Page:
Sarah Mallon, an East Garner Middle School teacher, played with a tube of dark, gooey fluid, applying a magnet to it and then watching it go from liquid to solid.
Mallon and other Wake County teachers got a chance to act like students Tuesday by watching engineers at LORD Corporation demonstrate a number of their products, including their magneto-rheological fluid used in car suspension systems, among other things.
The teachers will get their own samples of fluid to replicate the exercise for their students.
“Overall, it was a really valuable experience for the teachers to see a real world business,” said Mallon, an eighth grade science teacher and SummerSTEM participant. “It’s something that we can take back to our students, because that’s ultimately our goal, to train students to be successful.”
Wake County middle and high school teachers and WakeEd Partnership, a nonprofit education advocacy and improvement group, kicked off the second annual SummerSTEM program at LORD Corporation headquarters in Cary on Tuesday. Next week, a group of elementary school teachers will go through the program.
The program seeks to increase educators’ knowledge of the skills required for success in science, technology, engineering and math careers. Educators will bring their experiences back to the classroom and incorporate them into their curriculum.
Through the program, educators interact with corporate leaders in STEM fields, including National Institute of Environmental Health Sciences, SAS Institute and LORD Corporation. They also work with Wake Technical Community College to see the STEM instruction that their students will experience in college, and they receive professional development training in project-based learning.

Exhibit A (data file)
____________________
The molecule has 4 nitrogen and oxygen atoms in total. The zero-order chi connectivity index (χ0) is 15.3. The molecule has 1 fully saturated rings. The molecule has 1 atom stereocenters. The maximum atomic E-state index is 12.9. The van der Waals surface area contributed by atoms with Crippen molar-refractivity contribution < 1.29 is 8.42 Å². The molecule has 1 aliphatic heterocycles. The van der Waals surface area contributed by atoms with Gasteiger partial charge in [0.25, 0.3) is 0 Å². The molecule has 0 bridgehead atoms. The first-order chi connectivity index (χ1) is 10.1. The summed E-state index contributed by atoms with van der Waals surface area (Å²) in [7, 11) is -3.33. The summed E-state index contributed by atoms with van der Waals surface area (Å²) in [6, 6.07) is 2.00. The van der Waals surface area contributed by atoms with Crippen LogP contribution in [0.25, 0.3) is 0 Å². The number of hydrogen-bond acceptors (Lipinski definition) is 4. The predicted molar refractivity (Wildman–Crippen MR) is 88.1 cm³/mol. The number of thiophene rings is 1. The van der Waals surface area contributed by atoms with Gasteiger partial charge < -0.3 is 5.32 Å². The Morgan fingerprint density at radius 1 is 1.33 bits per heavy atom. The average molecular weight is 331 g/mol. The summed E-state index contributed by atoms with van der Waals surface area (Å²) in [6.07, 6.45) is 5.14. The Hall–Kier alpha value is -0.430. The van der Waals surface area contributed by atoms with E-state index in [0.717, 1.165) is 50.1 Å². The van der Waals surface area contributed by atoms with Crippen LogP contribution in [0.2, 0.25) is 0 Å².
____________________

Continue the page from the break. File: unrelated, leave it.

At LORD, a global technology and manufacturing company, the group met with the company’s leadership to discuss what they’re looking for in employees and what teachers can do to help students for future professional development.
“Today is all about sharing what we do as an industry, the needs we have, the way we work together, the way we solve problems, and maybe they can take some of those relevant experiences back into their classrooms and use that to build their curriculum, ” said Doug Lorenz, president of the Automotive, Industrial and Electronic assembly group at LORD.
Alyson Davis, LORD’s university relations and STEM manager, said the company looks for skills like innovation, critical thinking and communication.
“The difference-maker is those soft skills,” Davis said.
Other LORD executives agreed, highlighting the importance of communication skills in highly technical positions.
“We ask people to present during the interview process,” said Seth Carruthers, LORD’s director of chemical technology.
Davis explained how STEM employees at LORD often are trained in multiple fields. Students may think a mechanical engineer will spend their whole career doing the same thing. But Davis said engineers hold roles across the corporation, including in human resources and finance positions.
Teachers can inspire students through projects and connecting them with those in technical and science industries, Davis said.
Teachers toured some of the company’s facilities for technical demonstrations, including the magneto-rheological fluid and another involving a system that keeps helicopters flying.
“Their minds are spinning because they are seeing all of the curricular connections,” said Teresa Pierrie, WakeEd Director of Programs.
Mallon said meeting with LORD employees and other companies will help teachers better communicate the importance of their classes to the students.
“It gives them more credibility with their students,” she said. “It’s good to be able to step out of our normal role.”
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